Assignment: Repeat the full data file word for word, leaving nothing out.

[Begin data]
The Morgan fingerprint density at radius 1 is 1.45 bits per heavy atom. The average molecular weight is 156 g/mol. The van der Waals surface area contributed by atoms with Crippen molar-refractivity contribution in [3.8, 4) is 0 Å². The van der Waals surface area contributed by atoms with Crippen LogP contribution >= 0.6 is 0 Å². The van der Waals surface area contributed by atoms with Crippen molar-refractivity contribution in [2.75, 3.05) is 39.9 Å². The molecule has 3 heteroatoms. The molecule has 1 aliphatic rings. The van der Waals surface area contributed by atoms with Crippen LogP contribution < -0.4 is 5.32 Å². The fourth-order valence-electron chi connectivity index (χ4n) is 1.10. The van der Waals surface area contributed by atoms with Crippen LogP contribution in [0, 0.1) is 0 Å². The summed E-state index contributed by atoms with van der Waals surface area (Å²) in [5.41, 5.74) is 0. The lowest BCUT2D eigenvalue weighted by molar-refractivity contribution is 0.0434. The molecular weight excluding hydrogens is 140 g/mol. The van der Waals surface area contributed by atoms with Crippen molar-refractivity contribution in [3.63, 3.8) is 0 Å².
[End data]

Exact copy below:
The Morgan fingerprint density at radius 1 is 1.45 bits per heavy atom. The average molecular weight is 156 g/mol. The van der Waals surface area contributed by atoms with Crippen molar-refractivity contribution in [3.8, 4) is 0 Å². The van der Waals surface area contributed by atoms with Crippen LogP contribution >= 0.6 is 0 Å². The van der Waals surface area contributed by atoms with Crippen molar-refractivity contribution in [2.75, 3.05) is 39.9 Å². The molecule has 3 heteroatoms. The molecule has 1 aliphatic rings. The van der Waals surface area contributed by atoms with Crippen LogP contribution < -0.4 is 5.32 Å². The fourth-order valence-electron chi connectivity index (χ4n) is 1.10. The van der Waals surface area contributed by atoms with Crippen LogP contribution in [0, 0.1) is 0 Å². The summed E-state index contributed by atoms with van der Waals surface area (Å²) in [5.41, 5.74) is 0. The lowest BCUT2D eigenvalue weighted by molar-refractivity contribution is 0.0434. The molecular weight excluding hydrogens is 140 g/mol. The van der Waals surface area contributed by atoms with Crippen molar-refractivity contribution in [3.63, 3.8) is 0 Å².